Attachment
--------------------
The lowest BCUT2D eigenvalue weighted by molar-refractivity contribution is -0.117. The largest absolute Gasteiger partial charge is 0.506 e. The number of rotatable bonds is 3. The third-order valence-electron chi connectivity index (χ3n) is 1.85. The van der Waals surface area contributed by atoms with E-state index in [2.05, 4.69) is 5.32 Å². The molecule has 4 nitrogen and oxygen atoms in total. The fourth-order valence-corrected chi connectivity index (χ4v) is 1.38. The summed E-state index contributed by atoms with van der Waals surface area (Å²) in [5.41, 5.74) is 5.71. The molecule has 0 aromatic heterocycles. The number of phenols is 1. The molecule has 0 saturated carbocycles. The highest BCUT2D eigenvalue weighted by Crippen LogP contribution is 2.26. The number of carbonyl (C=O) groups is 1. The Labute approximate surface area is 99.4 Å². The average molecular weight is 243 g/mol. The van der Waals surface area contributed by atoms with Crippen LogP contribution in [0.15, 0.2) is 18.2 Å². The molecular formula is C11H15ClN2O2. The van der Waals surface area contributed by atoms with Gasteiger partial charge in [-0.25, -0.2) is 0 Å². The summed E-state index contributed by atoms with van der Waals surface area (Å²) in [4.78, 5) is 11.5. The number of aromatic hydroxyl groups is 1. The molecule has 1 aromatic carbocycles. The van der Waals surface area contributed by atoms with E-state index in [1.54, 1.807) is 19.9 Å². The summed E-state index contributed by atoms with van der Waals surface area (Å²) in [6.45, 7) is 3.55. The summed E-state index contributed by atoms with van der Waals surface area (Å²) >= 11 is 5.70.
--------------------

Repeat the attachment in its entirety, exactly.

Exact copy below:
The lowest BCUT2D eigenvalue weighted by molar-refractivity contribution is -0.117. The largest absolute Gasteiger partial charge is 0.506 e. The number of rotatable bonds is 3. The third-order valence-electron chi connectivity index (χ3n) is 1.85. The van der Waals surface area contributed by atoms with E-state index in [2.05, 4.69) is 5.32 Å². The molecule has 4 nitrogen and oxygen atoms in total. The fourth-order valence-corrected chi connectivity index (χ4v) is 1.38. The summed E-state index contributed by atoms with van der Waals surface area (Å²) in [5.41, 5.74) is 5.71. The molecule has 0 aromatic heterocycles. The number of phenols is 1. The molecule has 0 saturated carbocycles. The highest BCUT2D eigenvalue weighted by Crippen LogP contribution is 2.26. The number of carbonyl (C=O) groups is 1. The Labute approximate surface area is 99.4 Å². The average molecular weight is 243 g/mol. The van der Waals surface area contributed by atoms with Crippen LogP contribution in [0.15, 0.2) is 18.2 Å². The molecular formula is C11H15ClN2O2. The van der Waals surface area contributed by atoms with Gasteiger partial charge in [-0.25, -0.2) is 0 Å². The summed E-state index contributed by atoms with van der Waals surface area (Å²) in [4.78, 5) is 11.5. The number of aromatic hydroxyl groups is 1. The molecule has 1 aromatic carbocycles. The van der Waals surface area contributed by atoms with E-state index in [1.54, 1.807) is 19.9 Å². The summed E-state index contributed by atoms with van der Waals surface area (Å²) in [6.45, 7) is 3.55. The summed E-state index contributed by atoms with van der Waals surface area (Å²) >= 11 is 5.70.